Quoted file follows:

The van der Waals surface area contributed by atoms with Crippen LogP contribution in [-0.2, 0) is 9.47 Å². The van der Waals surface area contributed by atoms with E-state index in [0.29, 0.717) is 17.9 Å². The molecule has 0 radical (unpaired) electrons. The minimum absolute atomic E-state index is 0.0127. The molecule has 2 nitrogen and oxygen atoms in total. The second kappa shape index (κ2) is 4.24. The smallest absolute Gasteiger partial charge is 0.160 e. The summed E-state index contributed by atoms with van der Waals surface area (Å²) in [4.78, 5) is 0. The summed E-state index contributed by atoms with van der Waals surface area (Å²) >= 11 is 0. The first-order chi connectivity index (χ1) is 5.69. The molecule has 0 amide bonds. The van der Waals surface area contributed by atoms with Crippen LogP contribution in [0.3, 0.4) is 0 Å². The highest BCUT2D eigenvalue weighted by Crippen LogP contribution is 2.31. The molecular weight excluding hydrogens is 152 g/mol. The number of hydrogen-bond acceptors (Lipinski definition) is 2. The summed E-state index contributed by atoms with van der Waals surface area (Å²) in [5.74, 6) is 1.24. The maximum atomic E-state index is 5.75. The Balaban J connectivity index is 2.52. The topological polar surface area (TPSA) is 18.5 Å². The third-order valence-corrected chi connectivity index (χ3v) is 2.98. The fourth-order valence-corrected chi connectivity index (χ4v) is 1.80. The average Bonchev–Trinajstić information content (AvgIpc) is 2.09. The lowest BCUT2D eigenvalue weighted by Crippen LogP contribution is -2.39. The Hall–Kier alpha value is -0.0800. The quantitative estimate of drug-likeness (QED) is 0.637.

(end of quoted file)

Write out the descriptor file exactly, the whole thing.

The van der Waals surface area contributed by atoms with Crippen LogP contribution in [-0.2, 0) is 9.47 Å². The van der Waals surface area contributed by atoms with E-state index in [0.29, 0.717) is 17.9 Å². The molecule has 0 radical (unpaired) electrons. The minimum absolute atomic E-state index is 0.0127. The molecule has 2 nitrogen and oxygen atoms in total. The second kappa shape index (κ2) is 4.24. The smallest absolute Gasteiger partial charge is 0.160 e. The summed E-state index contributed by atoms with van der Waals surface area (Å²) in [4.78, 5) is 0. The summed E-state index contributed by atoms with van der Waals surface area (Å²) >= 11 is 0. The first-order chi connectivity index (χ1) is 5.69. The molecule has 0 amide bonds. The van der Waals surface area contributed by atoms with Crippen LogP contribution in [0.3, 0.4) is 0 Å². The highest BCUT2D eigenvalue weighted by Crippen LogP contribution is 2.31. The molecular weight excluding hydrogens is 152 g/mol. The number of hydrogen-bond acceptors (Lipinski definition) is 2. The summed E-state index contributed by atoms with van der Waals surface area (Å²) in [5.74, 6) is 1.24. The maximum atomic E-state index is 5.75. The Balaban J connectivity index is 2.52. The topological polar surface area (TPSA) is 18.5 Å². The third-order valence-corrected chi connectivity index (χ3v) is 2.98. The fourth-order valence-corrected chi connectivity index (χ4v) is 1.80. The average Bonchev–Trinajstić information content (AvgIpc) is 2.09. The lowest BCUT2D eigenvalue weighted by Crippen LogP contribution is -2.39. The Hall–Kier alpha value is -0.0800. The quantitative estimate of drug-likeness (QED) is 0.637.